How To - Halloween Safety
Oct
21

Halloween Safety: How to Find Out Who Lives in Your Neighborhood Before Halloween

Neighbors can be Spooky! Find out which doors you should AVOID before Halloween!

Most people think that Halloween safety is just a matter of knowing their neighbors, but how much do you really know?

Consider this: Do you know all of your neighbors? Most likely not. How well do you know the neighbors you do socialize with? How many of them would you trust with your children?

The reality is that there are gaps in your neighborhood knowledge. And, you should fill those gaps before you go out Trick-or-Treating this Halloween. Otherwise, your Trick-or-Treating adventures could be a lot scarier than you want them to be.

Who might live in your neighborhood?

The most obvious reason to find out who lives in your neighborhood is to avoid Trick-or-Treating at the house of a sex offender.

Just because someone is a sex offender doesn’t mean they’re broke. Many sex offenders live in affluent neighborhoods and earn respectable incomes. And, even if a sex offender was convicted decades ago, and there have been no incidents since, sex offenders are never legally allowed to participate in Trick-or-Treating.

It’s impossible to surmise whether or not someone is a sex offender based on surface-level information. And, it’s best for everyone if you can avoid a sex offender’s house altogether.

Additionally, sex offenders aren’t the only unsavory types that you might want to avoid. It’s wise to dodge any criminal’s house on Halloween, regardless of the crime.

Fortunately, a little bit of research will show you which doors to knock on, and which houses to skip.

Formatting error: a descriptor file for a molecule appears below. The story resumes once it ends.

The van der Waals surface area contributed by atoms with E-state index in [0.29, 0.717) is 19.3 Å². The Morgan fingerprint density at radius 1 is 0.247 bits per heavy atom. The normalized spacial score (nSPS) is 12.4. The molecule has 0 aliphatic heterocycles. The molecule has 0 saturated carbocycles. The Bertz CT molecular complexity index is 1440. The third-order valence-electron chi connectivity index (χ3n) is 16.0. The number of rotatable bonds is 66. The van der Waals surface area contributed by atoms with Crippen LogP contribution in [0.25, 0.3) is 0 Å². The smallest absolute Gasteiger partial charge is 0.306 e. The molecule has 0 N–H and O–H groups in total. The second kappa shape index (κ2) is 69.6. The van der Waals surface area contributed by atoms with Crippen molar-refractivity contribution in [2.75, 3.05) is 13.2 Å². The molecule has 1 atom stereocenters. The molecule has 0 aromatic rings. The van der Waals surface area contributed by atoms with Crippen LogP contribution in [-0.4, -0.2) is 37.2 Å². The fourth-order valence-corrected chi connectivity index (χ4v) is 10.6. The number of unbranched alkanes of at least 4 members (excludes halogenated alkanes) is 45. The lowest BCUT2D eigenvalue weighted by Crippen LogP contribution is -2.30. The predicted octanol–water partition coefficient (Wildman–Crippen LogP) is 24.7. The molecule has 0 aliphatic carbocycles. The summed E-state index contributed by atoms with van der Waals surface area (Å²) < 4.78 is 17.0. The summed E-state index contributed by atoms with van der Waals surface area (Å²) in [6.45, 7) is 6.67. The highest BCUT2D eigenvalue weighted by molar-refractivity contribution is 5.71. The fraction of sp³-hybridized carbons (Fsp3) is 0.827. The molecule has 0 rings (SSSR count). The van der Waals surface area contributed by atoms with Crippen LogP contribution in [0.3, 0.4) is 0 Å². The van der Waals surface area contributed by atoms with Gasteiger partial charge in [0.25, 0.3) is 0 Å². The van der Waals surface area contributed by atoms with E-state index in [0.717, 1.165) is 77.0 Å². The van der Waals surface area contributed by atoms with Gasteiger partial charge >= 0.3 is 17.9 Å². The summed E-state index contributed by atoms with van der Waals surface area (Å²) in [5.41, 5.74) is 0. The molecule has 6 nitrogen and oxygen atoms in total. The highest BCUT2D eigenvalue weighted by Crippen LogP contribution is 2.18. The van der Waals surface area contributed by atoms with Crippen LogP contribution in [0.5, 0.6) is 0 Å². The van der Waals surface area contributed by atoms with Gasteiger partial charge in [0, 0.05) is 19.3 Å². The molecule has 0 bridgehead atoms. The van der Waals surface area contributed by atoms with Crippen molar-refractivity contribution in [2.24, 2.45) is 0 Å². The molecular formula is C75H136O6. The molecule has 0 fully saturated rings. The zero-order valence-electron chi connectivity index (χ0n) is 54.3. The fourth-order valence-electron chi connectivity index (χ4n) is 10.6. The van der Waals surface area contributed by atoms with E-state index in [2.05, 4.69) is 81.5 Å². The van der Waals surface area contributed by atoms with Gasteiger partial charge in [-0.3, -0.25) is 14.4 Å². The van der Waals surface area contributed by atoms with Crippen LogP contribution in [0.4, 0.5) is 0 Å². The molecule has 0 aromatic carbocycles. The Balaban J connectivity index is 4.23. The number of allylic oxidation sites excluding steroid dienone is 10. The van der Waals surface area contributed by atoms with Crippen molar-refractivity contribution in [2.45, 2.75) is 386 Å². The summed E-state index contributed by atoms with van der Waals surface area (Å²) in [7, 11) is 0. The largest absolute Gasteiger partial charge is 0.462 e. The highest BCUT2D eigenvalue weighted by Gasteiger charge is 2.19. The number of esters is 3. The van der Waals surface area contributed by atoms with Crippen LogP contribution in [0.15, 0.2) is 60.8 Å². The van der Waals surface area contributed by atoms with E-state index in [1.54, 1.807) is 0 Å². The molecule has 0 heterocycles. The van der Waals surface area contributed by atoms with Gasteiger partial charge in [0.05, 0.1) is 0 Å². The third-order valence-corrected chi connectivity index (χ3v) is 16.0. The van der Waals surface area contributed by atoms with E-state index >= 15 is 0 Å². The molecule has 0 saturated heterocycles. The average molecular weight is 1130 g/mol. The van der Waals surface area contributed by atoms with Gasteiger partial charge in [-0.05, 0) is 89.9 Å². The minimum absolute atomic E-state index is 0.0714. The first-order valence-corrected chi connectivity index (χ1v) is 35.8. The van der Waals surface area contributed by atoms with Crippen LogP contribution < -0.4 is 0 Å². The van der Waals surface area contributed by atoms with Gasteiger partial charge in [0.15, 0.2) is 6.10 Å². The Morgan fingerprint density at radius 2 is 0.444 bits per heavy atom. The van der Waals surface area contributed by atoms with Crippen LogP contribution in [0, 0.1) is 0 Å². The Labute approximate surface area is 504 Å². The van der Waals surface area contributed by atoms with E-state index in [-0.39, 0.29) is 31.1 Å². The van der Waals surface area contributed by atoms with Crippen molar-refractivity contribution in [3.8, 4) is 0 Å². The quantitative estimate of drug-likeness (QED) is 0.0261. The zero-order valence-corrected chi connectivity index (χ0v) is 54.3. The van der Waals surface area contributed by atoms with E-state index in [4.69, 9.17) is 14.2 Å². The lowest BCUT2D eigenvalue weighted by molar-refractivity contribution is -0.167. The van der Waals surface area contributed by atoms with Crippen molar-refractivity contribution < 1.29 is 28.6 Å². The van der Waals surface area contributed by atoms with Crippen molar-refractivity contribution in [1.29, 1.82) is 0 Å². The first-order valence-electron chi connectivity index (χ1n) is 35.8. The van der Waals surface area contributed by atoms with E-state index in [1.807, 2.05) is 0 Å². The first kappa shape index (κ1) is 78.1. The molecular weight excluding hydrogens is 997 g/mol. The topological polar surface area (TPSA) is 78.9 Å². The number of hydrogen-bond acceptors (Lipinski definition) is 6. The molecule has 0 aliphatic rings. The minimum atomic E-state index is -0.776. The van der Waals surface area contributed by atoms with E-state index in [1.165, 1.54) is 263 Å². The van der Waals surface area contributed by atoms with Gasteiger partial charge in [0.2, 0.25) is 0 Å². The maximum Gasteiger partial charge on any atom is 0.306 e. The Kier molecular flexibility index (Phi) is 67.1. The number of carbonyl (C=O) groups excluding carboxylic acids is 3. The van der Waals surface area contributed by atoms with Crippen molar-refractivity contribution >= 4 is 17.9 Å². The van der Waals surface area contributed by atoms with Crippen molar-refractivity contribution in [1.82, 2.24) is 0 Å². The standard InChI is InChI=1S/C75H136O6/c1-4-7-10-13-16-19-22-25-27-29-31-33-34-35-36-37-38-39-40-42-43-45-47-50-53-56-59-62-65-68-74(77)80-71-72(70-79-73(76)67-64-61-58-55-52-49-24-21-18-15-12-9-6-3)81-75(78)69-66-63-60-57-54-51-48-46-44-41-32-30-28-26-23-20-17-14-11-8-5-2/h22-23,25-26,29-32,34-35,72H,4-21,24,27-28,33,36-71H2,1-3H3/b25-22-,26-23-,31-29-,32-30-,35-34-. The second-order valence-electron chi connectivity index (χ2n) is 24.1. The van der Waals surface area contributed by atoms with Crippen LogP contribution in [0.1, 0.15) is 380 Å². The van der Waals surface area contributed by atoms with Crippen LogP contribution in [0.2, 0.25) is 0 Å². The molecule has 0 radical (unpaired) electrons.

Find out who lives in your neighborhood

Each state maintains its own sex offender registry. Most state databases are searchable by zip code. Check your state sex offender registry first. It’s free and easy to find by searching: {your state} sex offender registry.

However, there’s no national sex offender registry, and the state databases are not linked. So, if a sex offender moves from one state to another, he won’t be listed in the sex offender database of the state he moves to unless he reports the move.

And, criminal records suffer from the same issue. A crime committed in one state won’t necessarily show up in the records of another state.

So, you may need to do your own digging.

Getting names and addresses

Start at Nextdoor.com. You’ll need to create an account but, you can pull a ton of names and addresses in your expanded neighborhood from their database for free. Some will have names for users that share that information, others won’t.

If there are addresses without names on Nextdoor, you can do a reverse address lookup to find out who lives at any address one by one or you can create an excel file with a list and look them all up at once.

A reverse address lookup costs a couple of dollars, but the information is incredibly accurate so you know that any criminal records associated with that address are correct. And, honestly, it’s like paying for insurance. It’s more than just a bummer if you didn’t do it and it would have avoided an issue.

Once you have names and addresses, you can run a couple of checks on them to make sure they’re safe to visit. If you have a lot of addresses without names you might find this batch append tool handy. It lets you upload an excel file with addresses to get the names appended to your file. It’s both faster and cheaper than doing them one by one.